What do you do when you move to a foreign country and no one makes one of your favorite foods? That’s the pickle a Los Angeles foodie found himself in after moving home to Taiwan, where he discovered there was no locally produced cheese.
His next move changed his life forever, reports CBS News correspondent Mark Albert.
Whichever food lover first cooked up the saying, “There is nothing in this world more motivating than cheese,” may have had Henry Gerard in mind.
“I dream about it now. I guess that’s…” Gerard began to say.
“You dream about making cheese?” Albert asked.
“Yeah,” Gerard said.
Gerard is living his dream in Taiwan, stretching mozzarella one day and his limits the next. He can certainly take the heat.
“This is mozzarella curd, so this will make a ball,” Gerard explained while going through his process.
Gerard and his wife, Brenda Foung, are cheese makers in Taiwan. When Gerard first moved there in 2009, nobody made cheese. It was all imported and expensive.
“Taiwan, it’s not cheese country. We did not grow up eating cheese,” said Foung, who was born in Taiwan.
So the couple started making cheddar and cottage cheese, among other kinds, as a hobby in their tiny apartment in Taiwan’s capital, Taipei.
“When did you start getting the idea this might be something more? That you might be able to make some money off this?” Albert asked.
“When her sister tasted it and said: ‘You should sell this,’” Gerard said, laughing.
“And when you got that first sale, what did you think?” Albert asked.
“We’re like, ‘Wow. People might actually like this!’” Foung said.
But getting enough ingredients — including raw milk and having it delivered cold and fresh from hours away — was much harder than they expected.
“They thought we were crazy to want to buy raw milk,” Gerard said.
“The farms did? The dairy farms?” Albert asked.
“Yeah,” Foung said.
Many farms turned them away, until they found one where the farmer let them, as they tell it, “look the cows in the eye.”
“They’re happy. You can see them jumping up and down,” Gerard said.
“The cows are happy?” Albert asked.
“Yes,” Foung said.
“Why is that important for you to know that the cows are happy?” Albert asked.
“Because we want our son to eat the cheese. So we didn’t want anything funny inside the milk,” Foung said. “If the cows are happy, their milk must be good. And when the milk is good the cheese that we make just has that natural happiness.”
The cheese may be happy, but it also can get cranky, Gerard said, due to Taiwan’s heat, humidity and atmosphere.
“So it’s like when you’re making bread, beer, any kind of fermentation, if you want to make pickles, totally acts differently here. So anything you read, like anything in the recipe that you read, that’s just like a guideline,” Gerard said.
Today, there’s a lot working well inside their growing upstairs production facility in Taichung, about a two-hour drive south of Taipei. They’ve even brought on an assistant cheese maker, Australian Pete Holmes, to help with all the orders.
Downstairs, Foung often greets customers in the store — one of six in Taiwan selling cheese from their Dida Creamery.
One couple came to buy cottage cheese and crème fraîche for their restaurant that’s an hour away.
“Why do you like Dida cheese as opposed to other cheese?” Albert asked them.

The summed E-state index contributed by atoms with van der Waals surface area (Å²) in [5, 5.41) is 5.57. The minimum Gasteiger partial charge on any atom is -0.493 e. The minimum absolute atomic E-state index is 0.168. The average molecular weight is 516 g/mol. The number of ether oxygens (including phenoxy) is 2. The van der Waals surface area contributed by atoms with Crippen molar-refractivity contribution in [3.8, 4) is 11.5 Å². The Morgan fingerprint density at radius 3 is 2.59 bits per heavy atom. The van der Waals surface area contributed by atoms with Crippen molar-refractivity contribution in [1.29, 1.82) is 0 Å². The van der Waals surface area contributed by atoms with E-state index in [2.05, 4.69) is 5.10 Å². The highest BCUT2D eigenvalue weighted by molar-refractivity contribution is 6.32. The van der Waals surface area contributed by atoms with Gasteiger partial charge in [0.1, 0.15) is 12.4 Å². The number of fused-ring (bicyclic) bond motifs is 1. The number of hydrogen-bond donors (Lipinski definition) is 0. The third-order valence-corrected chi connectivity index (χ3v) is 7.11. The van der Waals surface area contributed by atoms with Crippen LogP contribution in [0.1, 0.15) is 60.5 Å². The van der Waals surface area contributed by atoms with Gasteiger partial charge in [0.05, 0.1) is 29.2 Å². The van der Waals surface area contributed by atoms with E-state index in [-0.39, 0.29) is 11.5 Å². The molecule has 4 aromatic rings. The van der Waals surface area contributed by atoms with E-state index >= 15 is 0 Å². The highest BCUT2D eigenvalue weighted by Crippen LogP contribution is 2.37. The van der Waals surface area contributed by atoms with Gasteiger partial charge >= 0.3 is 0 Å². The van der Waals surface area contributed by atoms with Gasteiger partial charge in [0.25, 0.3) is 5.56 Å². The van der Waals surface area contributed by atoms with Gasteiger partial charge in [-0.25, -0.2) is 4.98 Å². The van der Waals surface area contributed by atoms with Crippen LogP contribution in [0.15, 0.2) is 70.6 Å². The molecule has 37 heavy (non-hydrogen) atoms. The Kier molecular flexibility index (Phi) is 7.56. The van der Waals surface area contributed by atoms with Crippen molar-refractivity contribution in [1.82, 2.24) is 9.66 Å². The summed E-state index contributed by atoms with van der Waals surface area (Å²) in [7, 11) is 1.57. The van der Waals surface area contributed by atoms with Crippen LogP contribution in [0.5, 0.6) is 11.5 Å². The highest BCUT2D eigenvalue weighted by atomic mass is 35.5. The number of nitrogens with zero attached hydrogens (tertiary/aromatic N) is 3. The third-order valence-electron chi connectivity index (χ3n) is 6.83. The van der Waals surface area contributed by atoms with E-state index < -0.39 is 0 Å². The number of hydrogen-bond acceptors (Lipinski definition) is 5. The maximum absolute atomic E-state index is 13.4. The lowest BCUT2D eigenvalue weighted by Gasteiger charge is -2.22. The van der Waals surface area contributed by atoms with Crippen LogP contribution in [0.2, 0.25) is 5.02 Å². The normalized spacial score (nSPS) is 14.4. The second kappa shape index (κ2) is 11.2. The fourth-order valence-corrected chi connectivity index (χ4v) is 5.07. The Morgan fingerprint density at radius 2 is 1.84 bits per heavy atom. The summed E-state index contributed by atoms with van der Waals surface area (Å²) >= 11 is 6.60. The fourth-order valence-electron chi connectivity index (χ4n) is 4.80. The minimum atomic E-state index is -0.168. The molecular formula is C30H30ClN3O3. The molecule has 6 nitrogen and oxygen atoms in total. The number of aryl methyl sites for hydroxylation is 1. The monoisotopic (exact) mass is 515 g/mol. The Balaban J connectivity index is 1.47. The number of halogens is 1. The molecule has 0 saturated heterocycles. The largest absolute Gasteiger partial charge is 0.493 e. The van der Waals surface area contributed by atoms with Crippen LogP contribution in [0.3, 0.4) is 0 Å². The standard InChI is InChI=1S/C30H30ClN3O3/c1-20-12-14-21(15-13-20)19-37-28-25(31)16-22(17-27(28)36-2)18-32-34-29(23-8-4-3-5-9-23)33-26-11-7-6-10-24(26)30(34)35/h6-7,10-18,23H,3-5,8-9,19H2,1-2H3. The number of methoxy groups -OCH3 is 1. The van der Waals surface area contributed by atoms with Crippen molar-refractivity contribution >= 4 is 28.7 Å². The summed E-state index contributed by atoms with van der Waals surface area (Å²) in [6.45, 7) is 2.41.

“I used to work in a food processing factory and understand that it’s very important to eat, to consume food that’s natural and doesn’t have any artificial flavors or additives in it,” the customer said.
Albert got to try some himself.
“All right, what are we tasting first?” Albert asked.
“We call it tomino, just a small cheese. It’s only been aged 12 to 14 days,” Gerard said.
“Oh, wow. It just melts in your mouth,” Albert said.
The couple now makes about a dozen cheeses and butters and Albert and his CBS News crew sampled most of them.
“This right here is crème fraîche,” Gerard said. “Of course, everyone loves crème fraîche.”
“Kind of like sour cream,” Albert said. “This might be my favorite.”
“I was going to say it’s probably the most popular,” Gerard said.
“Where did the name Dida come from in Dida Cheese?” Albert asked.
“Oh, that’s what my son calls me,” Gerard said.
“Dida, instead of daddy,” Albert said.
“When he was a little kid, he would always call me Dida,” Gerard said.
Whatever the name, you can call it a success.
Gerard and Foung also teach cheese-making classes at restaurants and sell directly to chefs. Both Foung, a music executive, and Gerard, a photographer and advertising specialist, have now left their full-time jobs.
“When you quit your job, when you realized that this cheese business is going to really take off, what went through your mind?” Albert asked.
“Like, ‘Oh my God!’” Foung said, laughing. “Like, ‘What are we doing?’”
“You weren’t afraid to fail?” Albert asked.
“No, and that’s why I think anyone can do it,” Gerard said.
“Failure is how you learn. If you never fail, how do you learn?” Foung said.
“When I first came to Taiwan, I loved when I would see the whole family in the store. You know, a mom-and-pop shop and you’ve got generations, all the kids there, everyone there working,” Gerard said. “And we just don’t have that in LA, we don’t have that kind of lifestyle.”
“You want your son to be a cheesehead,” Albert said.
“Well I want him to come home and…” Gerard said.
“Work in the store,” Albert added.
“Yeah,” Gerard said.
There is a slight curl in their business plan, though. Their son, Leo, apparently doesn’t like cheese.
But he’s only 5, so there’s still plenty of time to mold a cheese dynasty.